The World Ends With You: Final Remix
- Developer : Square Enix
- Publisher : Nintendo
- Release Date : 12/10/2018
- Review Code provided by Nintendo
- Price : £39.99
8 Days a week!
The 1st thing that I noticed as I loaded up The World Ends With You (herein TWEWY) was just how cool this game looked. From the outset I felt like I often feel at work, surrounded by people showcasing their own unique style and using words that I don’t really understand. I felt like a dad. A nintendad…
Which is absolutely fine as I, like so many others, play video games to experience things that I couldn’t in real life. Not just that though, also as an escape. And boy is TWEWY an escape!!
New Banger who dis?
Before I ramble on in great detail about the gameplay mechanics, art direction, controls or any other areas that any self respecting journo type should probably consider when putting together a video game review, I’d just like to discuss the sound track. Composed by Takeharu Ishimoto, who is currently working on Kingdom Hearts III for the record, the music showcased in this title is just ridiculously good. It mixes together Hip Hop, J POP and to coin a phrase made popular by Hanson, M-bop. Seriously though, this soundtrack is absolutely sublime, a fusion of genres and continues to excel, delivering beat after beat for the duration of TWEWY.
Visually, TWEWY utilises a simplistic comic style, much like you’d find in a visual novel. The reasoning behind this is because of the aforementioned soundtrack and what with this title originally being released on the 3DS, cartridge space had to be considered. Saying that, despite the lack of any 3D animations, the nuanced Japanese styling really lends itself to the underlying tone of this title and whether intentional or not at the inception, works perfectly for TWEWY.
Originally released in 2008 on the Nintendo 3DS and then as an enhanced package in 2012 on mobile devices, it now comes to Nintendo Switch with all the content from the aforementioned, dubbed ‘FINAL REMIX’
The premise of the game is completely out there. You take control of Neku, an angst ridden young man, a loner if you will, who wears headphones to block out the world around him. We can all relate to that right?
Having recently died, you find yourself caught up in a week long game to avoid permanent erasure and seemingly rejoin the land of the living. This strange and slightly morbid misadventure is orchestrated by the somewhat sinister Reapers, human like beings that arrange daily missions that need to be cleared within a time limit, in order to progress to the next day. Aside from that, the Reapers also block progress by putting up walls. These walls can be passed by carrying out menial tasks, which in fairness feels like your standard JRPG side quest fayre, albeit they’re sometime required in order to progress.
In order to compete, Neku must bond with a partner and make a pact. Once bonded, the fate of the two characters becomes intertwined and what happens to one will also happen to the other. Without going into spoiler territory, Neku has numerous partners throughout the course of this absorbing adventure but the one who stands out, with whom I resonated most was Shiki. Shiki offers a foil to Neku’s reclusive character by being more of an extrovert, having more of an outgoing nature. As the story develops you learn of Shiki’s vulnerability which adds even more depth to proceedings and her character really blossoms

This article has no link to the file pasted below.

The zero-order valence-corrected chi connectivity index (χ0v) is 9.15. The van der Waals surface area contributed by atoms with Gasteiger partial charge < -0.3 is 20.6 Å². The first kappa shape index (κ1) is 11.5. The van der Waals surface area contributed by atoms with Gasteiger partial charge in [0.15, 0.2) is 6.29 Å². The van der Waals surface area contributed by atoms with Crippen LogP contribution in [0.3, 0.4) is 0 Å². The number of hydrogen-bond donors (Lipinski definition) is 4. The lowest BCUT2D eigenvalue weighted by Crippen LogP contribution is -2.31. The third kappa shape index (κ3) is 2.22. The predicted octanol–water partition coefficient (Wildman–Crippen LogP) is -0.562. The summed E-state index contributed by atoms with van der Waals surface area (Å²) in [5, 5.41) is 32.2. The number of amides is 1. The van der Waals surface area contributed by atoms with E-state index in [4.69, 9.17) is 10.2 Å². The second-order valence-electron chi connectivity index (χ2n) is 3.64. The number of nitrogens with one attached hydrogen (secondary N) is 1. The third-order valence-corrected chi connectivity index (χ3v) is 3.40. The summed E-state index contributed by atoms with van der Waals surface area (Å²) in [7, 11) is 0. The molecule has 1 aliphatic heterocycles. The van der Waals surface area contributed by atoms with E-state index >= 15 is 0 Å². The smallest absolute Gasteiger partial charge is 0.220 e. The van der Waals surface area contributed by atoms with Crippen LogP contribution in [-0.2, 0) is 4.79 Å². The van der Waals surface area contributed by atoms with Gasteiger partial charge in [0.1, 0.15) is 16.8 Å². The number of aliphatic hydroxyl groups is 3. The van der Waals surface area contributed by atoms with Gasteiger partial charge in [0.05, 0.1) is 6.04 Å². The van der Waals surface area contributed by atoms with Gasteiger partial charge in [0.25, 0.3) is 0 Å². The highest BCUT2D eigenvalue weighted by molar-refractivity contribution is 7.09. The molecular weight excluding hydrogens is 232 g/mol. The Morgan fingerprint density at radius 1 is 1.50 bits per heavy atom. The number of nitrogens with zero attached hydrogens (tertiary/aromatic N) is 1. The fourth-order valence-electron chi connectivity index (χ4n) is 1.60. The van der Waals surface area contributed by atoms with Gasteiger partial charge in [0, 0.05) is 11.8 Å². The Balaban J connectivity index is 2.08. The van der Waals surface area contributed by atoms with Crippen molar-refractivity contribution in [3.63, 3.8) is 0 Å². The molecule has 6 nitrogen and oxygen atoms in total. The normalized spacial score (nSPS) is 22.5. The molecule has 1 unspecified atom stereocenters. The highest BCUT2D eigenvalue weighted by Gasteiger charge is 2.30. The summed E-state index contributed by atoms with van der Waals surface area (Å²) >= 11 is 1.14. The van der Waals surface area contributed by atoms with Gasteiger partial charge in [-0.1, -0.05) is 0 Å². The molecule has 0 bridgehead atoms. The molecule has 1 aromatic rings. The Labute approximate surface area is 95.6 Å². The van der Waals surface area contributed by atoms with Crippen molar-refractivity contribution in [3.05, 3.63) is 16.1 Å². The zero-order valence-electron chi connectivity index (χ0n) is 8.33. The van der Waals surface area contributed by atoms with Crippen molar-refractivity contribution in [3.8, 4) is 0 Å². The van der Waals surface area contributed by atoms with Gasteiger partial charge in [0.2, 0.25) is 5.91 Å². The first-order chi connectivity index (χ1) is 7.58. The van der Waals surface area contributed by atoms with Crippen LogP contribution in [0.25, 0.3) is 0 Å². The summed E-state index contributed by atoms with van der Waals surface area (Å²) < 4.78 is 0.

Combat in TWEWY is the one area of the game that to me felt a little clunky and cumbersome. In handheld you use touch gestures, little movements to attack ‘noise’ TWEWY’s term for hostile forces.In docked mode the process is replicated with point and click like commands, which responded fine for the most part, but the sensitivity setting had to be turned right down at an early stage as the default was simply to busy.From the outset, pins play an important role, offering Neku the chance to perform various Phycs, depending on the pin, or combination of pins that you have equipped. You start with just a single ability but in no time you’ll be mixing it up with the best of them, sporting 4 in no time at all. This affords a lot of flexibility with attacks, offering flames, lighting and slashes, as well as health recovery to name buy a few.Due to the nature of the control options there is no option to play with a traditional controller, be it the Pro or Joy Cons in Grip.For the most part I found myself playing in handheld a lot as I usually play late at night after a long day, and even simple motion controls made me feel sleepy.
The World Ends With You. This Review Ends With Me, Now.
As a lover of the traditional JRPG; titles such as Skies of Arcadia, Xenoblade and the quintessential title in every collection, Chrono Trigger, I can honestly say that TWEWY whilst being completely different to the aforementioned games, belongs alongside such lofty company. It might not have the perfected battle system of Xenoblade Chronicles 2: Torna ~ The Golden County, or a customisable flag ship at the head of your fleet akin to the Delphinus in Skies of Arcadia. What it does have is a soundtrack quite unlike anything I’ve ever heard before, pulsating and elevating everything to the max.
Were it not for the clunky combat, The World Ends With You – Final Remix would be deserving of perfect marks, the fabled Fifield five. As it is, it’s still an absolutely triumphant title that belongs in every bodies collection, whether JRPG aficionado’s or casuals who simply enjoy good, well made video game experiences.
4 out of 5